Runyon said Novo and Lefler had the opportunity to meet teams from across the United States, Australian and New Zealand, as well as learn different designs and modifications they could make to their ROVs.
“Some of the teams that won the competition have more access to pools so they can practice,” Runyon said.
As for next year, Runyon said the SeaPerch club is trying to find different ways of letting high school students, who were previously involved with the club, to come back and help the new team members. The teams will also work on different strategies and purchase more components.
Runyon said she would also like to hold a practice competition between the Cheney Middle School and Westwood teams.
“Most of the kids who enter the competitions are driving the ROVs in the pool for the first time,” Runyon said. “That’s something I am going to look into next year.”
The Medical Lake High School Knowledge Bowl team wrapped up its season after they competed in the National Academic Championship in Chicago, June 11-13.
Medical Lake went 1-5 in the preliminary rounds.
Ginny Luhn, one of the team’s coaches, said the students learned a lot and played well, considering they were competing under quiz bowl rules, which she said is different than the knowledge bowl rules they are used to.
“The analogy that I use is they were like a baseball team learning to play cricket in the middle of the game,” Luhn said. “But we didn’t shame ourselves, the kids did well.”
One example Luhn gave about the rule changes was the scoring. In knowledge bowl, questions are worth one point each. For quiz bowl, each question has different point values.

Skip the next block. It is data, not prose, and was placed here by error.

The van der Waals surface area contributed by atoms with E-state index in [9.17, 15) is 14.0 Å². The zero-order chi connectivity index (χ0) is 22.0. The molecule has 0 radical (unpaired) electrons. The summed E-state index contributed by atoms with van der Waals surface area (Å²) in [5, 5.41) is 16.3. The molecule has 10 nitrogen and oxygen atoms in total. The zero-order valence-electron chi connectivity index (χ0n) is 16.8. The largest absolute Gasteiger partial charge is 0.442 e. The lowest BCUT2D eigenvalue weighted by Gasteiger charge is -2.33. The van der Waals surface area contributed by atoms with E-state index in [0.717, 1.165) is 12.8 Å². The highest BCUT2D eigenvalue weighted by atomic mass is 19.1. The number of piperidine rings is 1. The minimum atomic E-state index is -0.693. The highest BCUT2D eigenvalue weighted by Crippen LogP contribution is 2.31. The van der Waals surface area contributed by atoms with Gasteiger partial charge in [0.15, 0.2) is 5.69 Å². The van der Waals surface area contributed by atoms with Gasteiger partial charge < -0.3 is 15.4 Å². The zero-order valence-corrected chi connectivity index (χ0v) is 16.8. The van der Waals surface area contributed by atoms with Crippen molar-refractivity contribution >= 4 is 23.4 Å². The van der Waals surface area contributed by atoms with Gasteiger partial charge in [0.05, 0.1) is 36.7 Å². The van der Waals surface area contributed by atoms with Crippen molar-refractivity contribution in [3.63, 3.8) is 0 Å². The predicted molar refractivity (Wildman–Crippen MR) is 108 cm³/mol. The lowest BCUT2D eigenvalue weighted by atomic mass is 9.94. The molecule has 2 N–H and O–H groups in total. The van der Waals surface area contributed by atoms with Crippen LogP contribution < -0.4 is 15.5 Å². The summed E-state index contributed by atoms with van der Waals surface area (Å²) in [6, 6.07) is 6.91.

“A group could have 10 questions and they are worth five points each,” Luhn said. “Teams can jump ahead of you with one or two right answers.”
Another difference was in how teams answered questions. Under knowledge bowl rules, teams will answer questions together. In quiz bowl, only an individual team member may answer a question.
After the team was finished with the competition, Luhn said they visited the city’s sites including the Chicago Music Exchange, and the 33rd Annual Chicago Blues Festival.
“The students didn’t really visit the tourist spots, they wanted to see the city for itself,” Luhn said. “Chicago was a great experience for them.”
The National Academic Championship was a good way for the team to end the year.
The team started out with 25-30 members. After some students dropped, the team had 24 members and formed two varsity and three JV teams.
“Co-coach Tara Feider also brought some new ideas and some new techniques when it comes to playing,” Luhn added.
Prior to nationals, the team competed in several practice competitions before taking second in the NEWESD101 regionals and Washington State Knowledge Bowl in March. Luhn said the team was invited to other National Academic Championship competitions, one in Louisiana and another in Washington D.C.
“The reason we chose Chicago was because Louisiana was too soon (after state) and Washington D.C. was happening during graduation,” Luhn said.
Luhn was also grateful for the Medical Lake Booster Club, who helped raise money for the team’s expenses.
“It’s nice to see adults who are invested in the students and the kids will pay that forward,” Luhn said. “Small schools have the opportunity to do big things, but if they don’t have the support of the adults, they don’t get the chance to do them. Medical Lake is a special place like that.”
The team will lose a couple of seniors — Jeremy Ryan, who Luhn said specialized in science and math, and Alex Carl, who was the team’s “history guy.” She added that the team will have a strong core group returning next year, including Gabriel Mangione and Nick Isherwood, who Luhn described as a “great captain for the team.”
“I can see this group being powerful players next year,” Luhn said. “I can’t wait to play the big schools.”